RushCard Problems Underscore Need for Strong Consumer Protections for Prepaid

By Christina Tetreault on Friday, October 23rd, 2015


Even if you don’t use a prepaid card, you’ve probably heard about the problems with the RushCard that kept customers from accessing their account funds. In some cases, cardholders couldn’t use their cards for a week or more. You can imagine the impact that had on cardholders, many of whom rely on their RushCards to secure life’s necessities. Throughout the media, RushCard users reported that they couldn’t pay for medicine, were unable to buy food for their kids, or couldn’t pay for the bus and therefore had to walk to work. These problems led to our decision earlier this week to suspend our recommendation of the RushCard.

This whole mess highlights our biggest concern with prepaid cards: they don’t come with the same legal protections that users of debit cards tied to bank accounts get. The Consumer Financial Protection Bureau (CFPB) has issued proposed rules that would ensure essential consumer protections for prepaid card users (read our comments on the proposed rules here), but unfortunately, those rules aren’t final yet. The RushCard debacle underscores how necessary those rules are. Many Americans rely on prepaid cards to conduct their financial lives, and they need legal protections for their accounts now.

While the proposed prepaid rules are not yet final, the CFPB has not been silent on the RushCard issue. Today, CFPB Director Richard Cordray issued a statement that confirms that the Bureau is not only looking into the problem, but also working with other regulators including Office of the Comptroller of the Currency and the Federal Trade Commission to make sure that affected consumers are made whole, and the companies responsible are held accountable:

The CFPB is taking direct action to get to the bottom of this situation that may have harmed thousands of innocent consumers already. Today, I have personally spoken with UniRush CEO Rick Savard to make sure that action is being taken to address harm that has occurred, the harm that may still be occurring, and the cascading financial effects of consumers not having access to their funds for more than a week. We have stressed that RushCard and its relevant business partners must ensure that no other consumers will be denied access to their funds. Further, we indicated that the CFPB is prepared to use all appropriate tools at our disposal to help ensure that consumers obtain the relief that they deserve. We also agreed that the most constructive path forward for UniRush to reduce consumer harm is to take immediate action to resolve these issues. The CFPB has also engaged in discussions with fellow regulators, including the Office of the Comptroller of the Currency and the Federal Trade Commission, to ensure a comprehensive response that addresses the situation quickly and holds accountable all of the parties involved to make consumers whole.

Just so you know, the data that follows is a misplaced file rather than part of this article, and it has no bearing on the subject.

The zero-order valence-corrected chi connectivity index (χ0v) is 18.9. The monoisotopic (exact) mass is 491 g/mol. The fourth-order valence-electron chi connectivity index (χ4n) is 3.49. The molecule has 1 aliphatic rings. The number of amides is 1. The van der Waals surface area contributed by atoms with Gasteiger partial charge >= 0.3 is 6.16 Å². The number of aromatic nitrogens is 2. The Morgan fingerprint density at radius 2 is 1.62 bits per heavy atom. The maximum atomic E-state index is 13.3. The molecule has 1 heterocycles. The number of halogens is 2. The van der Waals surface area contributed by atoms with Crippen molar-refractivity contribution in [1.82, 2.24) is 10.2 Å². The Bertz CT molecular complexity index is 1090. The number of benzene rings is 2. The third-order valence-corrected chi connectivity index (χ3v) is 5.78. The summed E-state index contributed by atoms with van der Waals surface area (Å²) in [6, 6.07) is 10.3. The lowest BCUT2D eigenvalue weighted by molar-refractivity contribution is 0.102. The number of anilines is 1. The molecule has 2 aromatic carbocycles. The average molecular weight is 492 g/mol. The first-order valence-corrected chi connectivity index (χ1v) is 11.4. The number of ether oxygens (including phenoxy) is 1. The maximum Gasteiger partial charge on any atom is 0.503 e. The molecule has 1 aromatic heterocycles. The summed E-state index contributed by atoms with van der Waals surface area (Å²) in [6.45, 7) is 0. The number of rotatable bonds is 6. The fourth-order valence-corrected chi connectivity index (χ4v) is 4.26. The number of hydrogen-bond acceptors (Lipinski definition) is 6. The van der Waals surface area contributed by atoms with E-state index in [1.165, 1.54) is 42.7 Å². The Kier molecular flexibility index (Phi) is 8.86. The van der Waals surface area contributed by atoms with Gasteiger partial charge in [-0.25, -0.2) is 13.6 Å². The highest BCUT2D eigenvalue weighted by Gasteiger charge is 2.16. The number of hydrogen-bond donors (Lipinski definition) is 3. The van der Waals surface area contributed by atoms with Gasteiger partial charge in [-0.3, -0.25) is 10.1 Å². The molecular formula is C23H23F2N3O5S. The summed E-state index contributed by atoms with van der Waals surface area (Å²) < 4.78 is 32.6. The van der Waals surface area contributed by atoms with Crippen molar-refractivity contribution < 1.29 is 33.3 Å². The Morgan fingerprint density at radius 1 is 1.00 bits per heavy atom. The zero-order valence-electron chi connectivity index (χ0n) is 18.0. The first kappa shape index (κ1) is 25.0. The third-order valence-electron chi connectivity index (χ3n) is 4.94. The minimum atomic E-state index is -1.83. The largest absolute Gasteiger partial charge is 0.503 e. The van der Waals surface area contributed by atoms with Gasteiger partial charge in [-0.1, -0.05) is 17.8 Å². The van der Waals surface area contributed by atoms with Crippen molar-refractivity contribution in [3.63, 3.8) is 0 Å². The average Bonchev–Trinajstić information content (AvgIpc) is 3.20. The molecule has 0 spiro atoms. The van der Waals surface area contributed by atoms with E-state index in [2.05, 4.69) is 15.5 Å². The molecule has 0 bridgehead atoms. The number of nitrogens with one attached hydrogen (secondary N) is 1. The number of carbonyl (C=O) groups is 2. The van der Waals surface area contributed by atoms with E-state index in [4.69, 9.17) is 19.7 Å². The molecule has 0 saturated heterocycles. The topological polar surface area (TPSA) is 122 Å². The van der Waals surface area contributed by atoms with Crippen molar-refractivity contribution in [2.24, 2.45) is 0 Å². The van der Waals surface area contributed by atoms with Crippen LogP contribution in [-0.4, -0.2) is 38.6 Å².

We applaud the CFPB for taking action, and urge rapid adoption – without dilution – of the proposed prepaid rules.

The RushCard situation also highlights the need for reform regarding arbitration clauses in consumer financial services contracts. A fundamental protection for consumers is the right to go to court to hold wrongdoers accountable. But many consumers are denied this right because of clauses in contracts that they may not even notice or understand. In our comments to the CFPB on prepaid cards, we urged the Bureau ban these clauses. While it is unclear what will happen regarding RushCard customers, the RushCard user agreement includes a clause requiring “all claims to be resolved by binding arbitration.” The CFPB recently signaled that it is considering issuing rules that would limit (not ban entirely) the use of arbitration agreements in consumer financial services contracts. We urge the CFPB to act soon.

If you have been affected by the RushCard service disruption, we urge you to file a complaint both with RushCard and with the Consumer Financial Protection Bureau. The company says all systems are up and running, but consumers are still complaining on social media. We therefore  suggest that until the RushCard situation is completely resolved, consumers consider another prepaid card. Consumers considering a prepaid card can check our prepaid card ratings here.

Do you have a prepaid card story? Please share it in the comments.

2 responses to “RushCard Problems Underscore Need for Strong Consumer Protections for Prepaid”

  1. M says:

    Thank you for this article. I am researching and considering a case against RUSHCARD (won’t get into details for now the basis for it), but I can say that I will be contacting the CFPB to see what their position is if I try and bring a second (different) class action against RUSH. We need to put a stop to these unconstitutional arbitration clauses to shield big companies like this.

  2. Sanjay Gupta says:

    Yes sir i agree with you and I’m thankful to you for such a nice post

    Keep it up

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